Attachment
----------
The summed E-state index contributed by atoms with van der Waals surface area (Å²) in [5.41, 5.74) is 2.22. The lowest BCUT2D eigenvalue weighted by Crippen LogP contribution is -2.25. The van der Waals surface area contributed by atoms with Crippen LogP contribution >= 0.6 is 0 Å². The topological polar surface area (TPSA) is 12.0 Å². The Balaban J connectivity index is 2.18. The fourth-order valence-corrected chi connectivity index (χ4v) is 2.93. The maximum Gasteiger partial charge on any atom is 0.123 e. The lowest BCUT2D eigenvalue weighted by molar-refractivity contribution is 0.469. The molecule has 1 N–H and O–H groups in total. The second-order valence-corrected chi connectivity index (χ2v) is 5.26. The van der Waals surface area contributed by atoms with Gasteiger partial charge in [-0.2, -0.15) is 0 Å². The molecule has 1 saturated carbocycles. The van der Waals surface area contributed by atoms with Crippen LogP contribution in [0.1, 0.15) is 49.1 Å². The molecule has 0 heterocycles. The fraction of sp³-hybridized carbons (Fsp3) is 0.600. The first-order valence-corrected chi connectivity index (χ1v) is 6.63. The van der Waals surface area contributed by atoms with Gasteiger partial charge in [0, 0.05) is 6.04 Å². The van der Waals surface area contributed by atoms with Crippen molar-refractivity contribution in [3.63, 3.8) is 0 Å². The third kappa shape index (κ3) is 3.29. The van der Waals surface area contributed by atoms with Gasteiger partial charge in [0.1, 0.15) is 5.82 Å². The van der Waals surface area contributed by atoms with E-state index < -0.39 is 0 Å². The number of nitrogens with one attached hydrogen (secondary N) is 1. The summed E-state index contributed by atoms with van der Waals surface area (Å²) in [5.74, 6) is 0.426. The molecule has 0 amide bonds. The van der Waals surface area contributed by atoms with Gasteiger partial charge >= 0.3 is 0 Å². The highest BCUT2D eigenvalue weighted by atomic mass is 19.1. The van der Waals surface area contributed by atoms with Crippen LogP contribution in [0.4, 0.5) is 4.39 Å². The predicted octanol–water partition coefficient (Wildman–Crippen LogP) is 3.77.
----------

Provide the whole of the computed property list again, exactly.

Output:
The summed E-state index contributed by atoms with van der Waals surface area (Å²) in [5.41, 5.74) is 2.22. The lowest BCUT2D eigenvalue weighted by Crippen LogP contribution is -2.25. The van der Waals surface area contributed by atoms with Crippen LogP contribution >= 0.6 is 0 Å². The topological polar surface area (TPSA) is 12.0 Å². The Balaban J connectivity index is 2.18. The fourth-order valence-corrected chi connectivity index (χ4v) is 2.93. The maximum Gasteiger partial charge on any atom is 0.123 e. The lowest BCUT2D eigenvalue weighted by molar-refractivity contribution is 0.469. The molecule has 1 N–H and O–H groups in total. The second-order valence-corrected chi connectivity index (χ2v) is 5.26. The van der Waals surface area contributed by atoms with Gasteiger partial charge in [-0.2, -0.15) is 0 Å². The molecule has 1 saturated carbocycles. The van der Waals surface area contributed by atoms with Crippen LogP contribution in [0.1, 0.15) is 49.1 Å². The molecule has 0 heterocycles. The fraction of sp³-hybridized carbons (Fsp3) is 0.600. The first-order valence-corrected chi connectivity index (χ1v) is 6.63. The van der Waals surface area contributed by atoms with Gasteiger partial charge in [0, 0.05) is 6.04 Å². The van der Waals surface area contributed by atoms with Crippen molar-refractivity contribution in [3.63, 3.8) is 0 Å². The third kappa shape index (κ3) is 3.29. The van der Waals surface area contributed by atoms with Gasteiger partial charge in [0.1, 0.15) is 5.82 Å². The van der Waals surface area contributed by atoms with E-state index < -0.39 is 0 Å². The number of nitrogens with one attached hydrogen (secondary N) is 1. The summed E-state index contributed by atoms with van der Waals surface area (Å²) in [5.74, 6) is 0.426. The molecule has 0 amide bonds. The van der Waals surface area contributed by atoms with Gasteiger partial charge >= 0.3 is 0 Å². The highest BCUT2D eigenvalue weighted by atomic mass is 19.1. The van der Waals surface area contributed by atoms with Crippen LogP contribution in [0.4, 0.5) is 4.39 Å². The predicted octanol–water partition coefficient (Wildman–Crippen LogP) is 3.77.